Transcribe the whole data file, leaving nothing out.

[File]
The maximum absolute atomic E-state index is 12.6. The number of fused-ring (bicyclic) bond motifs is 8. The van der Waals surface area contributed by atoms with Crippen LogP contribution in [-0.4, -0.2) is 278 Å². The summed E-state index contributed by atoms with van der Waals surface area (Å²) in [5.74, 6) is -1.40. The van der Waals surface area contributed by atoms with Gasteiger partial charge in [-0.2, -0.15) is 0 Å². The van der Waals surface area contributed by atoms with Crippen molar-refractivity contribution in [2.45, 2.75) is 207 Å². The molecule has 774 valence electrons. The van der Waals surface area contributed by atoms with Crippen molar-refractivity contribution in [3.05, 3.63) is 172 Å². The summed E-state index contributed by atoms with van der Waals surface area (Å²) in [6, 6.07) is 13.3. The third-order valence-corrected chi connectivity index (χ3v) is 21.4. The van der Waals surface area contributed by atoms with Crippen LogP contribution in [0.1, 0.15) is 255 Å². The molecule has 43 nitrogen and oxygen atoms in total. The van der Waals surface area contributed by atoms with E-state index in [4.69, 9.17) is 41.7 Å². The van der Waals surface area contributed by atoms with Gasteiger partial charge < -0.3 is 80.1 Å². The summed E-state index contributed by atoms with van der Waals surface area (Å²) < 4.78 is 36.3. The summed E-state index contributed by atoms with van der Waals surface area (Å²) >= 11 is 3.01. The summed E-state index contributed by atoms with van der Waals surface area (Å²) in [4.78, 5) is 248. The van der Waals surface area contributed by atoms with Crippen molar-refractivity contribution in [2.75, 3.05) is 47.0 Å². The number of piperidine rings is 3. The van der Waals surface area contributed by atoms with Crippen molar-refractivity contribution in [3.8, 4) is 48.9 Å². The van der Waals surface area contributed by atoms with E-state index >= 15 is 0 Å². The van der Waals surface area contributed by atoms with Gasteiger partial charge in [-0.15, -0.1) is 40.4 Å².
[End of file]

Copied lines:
The maximum absolute atomic E-state index is 12.6. The number of fused-ring (bicyclic) bond motifs is 8. The van der Waals surface area contributed by atoms with Crippen LogP contribution in [-0.4, -0.2) is 278 Å². The summed E-state index contributed by atoms with van der Waals surface area (Å²) in [5.74, 6) is -1.40. The van der Waals surface area contributed by atoms with Gasteiger partial charge in [-0.2, -0.15) is 0 Å². The van der Waals surface area contributed by atoms with Crippen molar-refractivity contribution in [2.45, 2.75) is 207 Å². The molecule has 774 valence electrons. The van der Waals surface area contributed by atoms with Crippen molar-refractivity contribution in [3.05, 3.63) is 172 Å². The summed E-state index contributed by atoms with van der Waals surface area (Å²) in [6, 6.07) is 13.3. The third-order valence-corrected chi connectivity index (χ3v) is 21.4. The van der Waals surface area contributed by atoms with Crippen LogP contribution in [0.1, 0.15) is 255 Å². The molecule has 43 nitrogen and oxygen atoms in total. The van der Waals surface area contributed by atoms with E-state index in [4.69, 9.17) is 41.7 Å². The van der Waals surface area contributed by atoms with Gasteiger partial charge < -0.3 is 80.1 Å². The summed E-state index contributed by atoms with van der Waals surface area (Å²) < 4.78 is 36.3. The summed E-state index contributed by atoms with van der Waals surface area (Å²) >= 11 is 3.01. The summed E-state index contributed by atoms with van der Waals surface area (Å²) in [4.78, 5) is 248. The van der Waals surface area contributed by atoms with Crippen molar-refractivity contribution in [2.75, 3.05) is 47.0 Å². The number of piperidine rings is 3. The van der Waals surface area contributed by atoms with Crippen molar-refractivity contribution in [3.8, 4) is 48.9 Å². The van der Waals surface area contributed by atoms with E-state index >= 15 is 0 Å². The van der Waals surface area contributed by atoms with Gasteiger partial charge in [-0.15, -0.1) is 40.4 Å².